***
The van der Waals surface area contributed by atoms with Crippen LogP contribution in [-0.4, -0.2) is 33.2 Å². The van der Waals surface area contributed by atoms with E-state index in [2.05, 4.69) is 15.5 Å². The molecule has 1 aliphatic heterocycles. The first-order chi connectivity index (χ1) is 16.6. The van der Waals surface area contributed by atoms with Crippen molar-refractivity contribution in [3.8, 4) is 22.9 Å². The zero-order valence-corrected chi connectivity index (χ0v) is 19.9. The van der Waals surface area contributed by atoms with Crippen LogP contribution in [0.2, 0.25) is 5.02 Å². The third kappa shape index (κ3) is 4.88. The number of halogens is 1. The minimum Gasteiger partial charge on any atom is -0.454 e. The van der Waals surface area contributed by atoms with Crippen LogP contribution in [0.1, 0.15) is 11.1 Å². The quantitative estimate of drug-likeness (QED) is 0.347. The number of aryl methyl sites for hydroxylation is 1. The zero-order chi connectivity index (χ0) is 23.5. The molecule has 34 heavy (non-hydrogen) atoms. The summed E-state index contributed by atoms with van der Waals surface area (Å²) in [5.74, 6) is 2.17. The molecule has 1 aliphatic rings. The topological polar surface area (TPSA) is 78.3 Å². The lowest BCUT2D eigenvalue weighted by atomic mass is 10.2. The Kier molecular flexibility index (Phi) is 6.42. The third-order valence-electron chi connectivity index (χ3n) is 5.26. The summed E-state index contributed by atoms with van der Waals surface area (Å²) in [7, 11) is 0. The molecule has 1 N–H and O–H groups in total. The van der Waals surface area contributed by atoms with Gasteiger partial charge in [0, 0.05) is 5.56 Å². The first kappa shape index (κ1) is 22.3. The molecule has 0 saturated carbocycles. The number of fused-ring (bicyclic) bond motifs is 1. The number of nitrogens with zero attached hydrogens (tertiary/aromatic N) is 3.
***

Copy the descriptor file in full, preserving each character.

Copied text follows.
The van der Waals surface area contributed by atoms with Crippen LogP contribution in [-0.4, -0.2) is 33.2 Å². The van der Waals surface area contributed by atoms with E-state index in [2.05, 4.69) is 15.5 Å². The molecule has 1 aliphatic heterocycles. The first-order chi connectivity index (χ1) is 16.6. The van der Waals surface area contributed by atoms with Crippen molar-refractivity contribution in [3.8, 4) is 22.9 Å². The zero-order valence-corrected chi connectivity index (χ0v) is 19.9. The van der Waals surface area contributed by atoms with Crippen LogP contribution in [0.2, 0.25) is 5.02 Å². The third kappa shape index (κ3) is 4.88. The number of halogens is 1. The minimum Gasteiger partial charge on any atom is -0.454 e. The van der Waals surface area contributed by atoms with Crippen LogP contribution in [0.1, 0.15) is 11.1 Å². The quantitative estimate of drug-likeness (QED) is 0.347. The number of aryl methyl sites for hydroxylation is 1. The zero-order chi connectivity index (χ0) is 23.5. The molecule has 34 heavy (non-hydrogen) atoms. The summed E-state index contributed by atoms with van der Waals surface area (Å²) in [5.74, 6) is 2.17. The molecule has 1 aliphatic rings. The topological polar surface area (TPSA) is 78.3 Å². The lowest BCUT2D eigenvalue weighted by atomic mass is 10.2. The Kier molecular flexibility index (Phi) is 6.42. The third-order valence-electron chi connectivity index (χ3n) is 5.26. The summed E-state index contributed by atoms with van der Waals surface area (Å²) in [7, 11) is 0. The molecule has 1 N–H and O–H groups in total. The van der Waals surface area contributed by atoms with Gasteiger partial charge in [0, 0.05) is 5.56 Å². The first kappa shape index (κ1) is 22.3. The molecule has 0 saturated carbocycles. The number of fused-ring (bicyclic) bond motifs is 1. The number of nitrogens with zero attached hydrogens (tertiary/aromatic N) is 3.